Preston, Thornton and Broughton in central Lancashire. To
protect these new lands Sir Thomas Stanley, 1st Earl of
Derby was granted by King Henry VII on 2nd August 1490 a
licence to 'wall with stone, lime and other material is
his manor called Greenhall in the parish of Garstang, and
embattle, turrellate, machicolate or otherwise fortify them,
and to hold forever....' put simply to build a castle.
was it called Greenhall in the licence, who knows, possibly
a spelling mistake, one pronunciation of the name Greenhalgh
in Lancashire is Greenall or Greenhall. On a 1610 map of
the area the castle is spelt Grennalgh Caft and the village
near Elswick is spelt as Greena, another local pronunciation
(Elswick is spelt Ilfwick) 's' was spelt 'f' in 1610, but
it shows even map makers were by no mean literate and may
have spelt names phonetically.
Addition Made by Kevin Greenhalgh January 2008
Joel Reitz emailed me with the following notes: Some time ago (Used past 1700) an "S" was written in an elongated way so looking like an F, but the letter is indeed an S. To find our more click the following link which is a Introduction to Old English Language & Script. Thanks Joel it all adds to the discussion...
castle was created directly from an English Civil War, the
War of the Roses between the Houses of Lancaster and York.
It would be destroyed in another, The English Civil War
between the King (Royalists) and Parliament. During, want
is known as the 1st English Civil War between King Charles
I and parliament, Earl James the 7th Earl of Derby supported
the Royalist cause.
late 1644 parliamentary forces were in control of the whole
of Lancashire except for Lathom House (another of the Derby's
properties) and Greenhalgh Castle. Both Lathom House and
Greenhalgh Castle held out for almost two years of siege.
In May 1645 the garrison at Greenhalgh Castle surrendered
on condition all the garrison were given safe conduct to
return home unharmed. After the surrender the castle was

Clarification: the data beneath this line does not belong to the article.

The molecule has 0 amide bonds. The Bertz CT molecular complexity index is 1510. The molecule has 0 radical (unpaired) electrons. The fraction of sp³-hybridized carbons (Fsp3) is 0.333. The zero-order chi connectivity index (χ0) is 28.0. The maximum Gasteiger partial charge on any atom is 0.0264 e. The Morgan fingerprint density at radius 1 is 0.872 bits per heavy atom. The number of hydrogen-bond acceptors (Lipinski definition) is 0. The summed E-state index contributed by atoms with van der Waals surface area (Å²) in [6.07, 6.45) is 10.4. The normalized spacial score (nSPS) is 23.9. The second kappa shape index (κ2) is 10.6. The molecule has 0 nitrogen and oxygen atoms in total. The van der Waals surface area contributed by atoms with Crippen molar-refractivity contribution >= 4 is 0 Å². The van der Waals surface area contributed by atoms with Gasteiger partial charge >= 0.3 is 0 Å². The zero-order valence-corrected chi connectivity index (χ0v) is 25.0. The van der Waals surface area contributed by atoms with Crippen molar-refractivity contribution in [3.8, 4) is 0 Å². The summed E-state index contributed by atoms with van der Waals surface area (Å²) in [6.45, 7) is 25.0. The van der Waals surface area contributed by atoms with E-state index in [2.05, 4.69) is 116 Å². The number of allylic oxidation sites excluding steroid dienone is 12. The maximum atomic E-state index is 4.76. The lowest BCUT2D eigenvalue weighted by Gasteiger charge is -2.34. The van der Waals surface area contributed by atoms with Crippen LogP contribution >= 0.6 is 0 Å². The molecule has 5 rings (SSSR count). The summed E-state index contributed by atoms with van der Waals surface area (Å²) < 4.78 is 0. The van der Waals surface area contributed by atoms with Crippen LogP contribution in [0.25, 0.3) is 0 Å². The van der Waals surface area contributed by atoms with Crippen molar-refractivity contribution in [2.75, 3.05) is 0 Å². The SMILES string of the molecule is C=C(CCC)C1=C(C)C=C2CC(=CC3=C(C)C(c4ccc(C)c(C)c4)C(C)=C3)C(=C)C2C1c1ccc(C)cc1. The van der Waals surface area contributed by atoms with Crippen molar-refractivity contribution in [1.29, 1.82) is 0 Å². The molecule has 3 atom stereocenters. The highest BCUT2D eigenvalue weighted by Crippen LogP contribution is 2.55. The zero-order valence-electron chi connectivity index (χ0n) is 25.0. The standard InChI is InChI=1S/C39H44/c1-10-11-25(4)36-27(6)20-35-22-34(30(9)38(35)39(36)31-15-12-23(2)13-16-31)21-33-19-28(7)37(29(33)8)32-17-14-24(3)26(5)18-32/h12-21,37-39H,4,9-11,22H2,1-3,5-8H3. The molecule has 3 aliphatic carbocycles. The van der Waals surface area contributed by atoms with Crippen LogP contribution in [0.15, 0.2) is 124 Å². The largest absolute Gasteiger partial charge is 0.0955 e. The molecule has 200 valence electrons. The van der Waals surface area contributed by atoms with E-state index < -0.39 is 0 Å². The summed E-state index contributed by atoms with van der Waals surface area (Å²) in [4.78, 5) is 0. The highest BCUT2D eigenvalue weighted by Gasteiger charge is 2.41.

rendered incapable of further military use by demolition
teams. The ruins have continued to deteriorate until today
only the lower portion of one of the towers remains standing.
village of Greenhalgh is still there, one pub, a few houses
and farms. It lies just off junction 3 of the M55 (a UK
freeway) between Blackpool a coastal town and Preston (once
a small port). It is in a farming area known as the Fylde
Coast between the rivers Ribble and Wyre. Although Greenhalgh
today is a very small village it may well have once been
part of a large manor stretching over this area, with the
same name. Because the Fylde Coast is bounded on 3 sides
by water (the Irish sea and two river estuaries) if you
wanted to protect the area the best fortification would
be a castle on the inland side of the peninsular, say on
a hill at Garstang!! Even from ground level you can see
a substantial area of the Fylde coast today from that hill.
From atop a castle tower 450 years ago you could watch all
the comings and goings.
a Castle was not just a defensive site, it was a place of
civil control, tax collection and monitoring activities.
Garstang would likely be a market town for the produce from
the farming on the Fylde coast. It was on the route of an
old Roman Road built originally to the troublesome border
with the Celts in Scotland (Hadrians Wall), that would still
have been a major route in the 15 century. Even today the
A6 major west coast main road from London to Scotland and
the M6 west coast freeway (busiest freeway in Britain) run
through Garstang. It would be rare for a castle to be named
after the owners, often anyone wealthy enough to own one
castle would probably own more than one. The exception is
the Queen her family name is Windsor (but then it is her
family that is named after the castle not the castle named
after them, a political change by a Germany family in Britain
during the First World War).
family name Greenhalgh may have a number of origins, family
names are a relatively modern inventions (if you pardon
the pun). So gentleman farmers living within the manor may
have developed from Graham to Graham de Greenhalgh (Graham
of Greenhalgh) to simply Graham Greenhalgh. Alternatively,
skilled workers would be named after their abilities (mason,
smith, wright, shepherd etc) peasants with no particular
skill would be named after their location, Graham of Greenhalgh.
to Graham for writing this, what a wonderful contribution
to the Greenhalgh site.. And thanks to Peter for pointing
it out. If you have read this, and have been inspired, and
would like to contribute to the site. Please contact me
by emailing email@example.com
You will be adding to the biggest domain on Greenhalgh on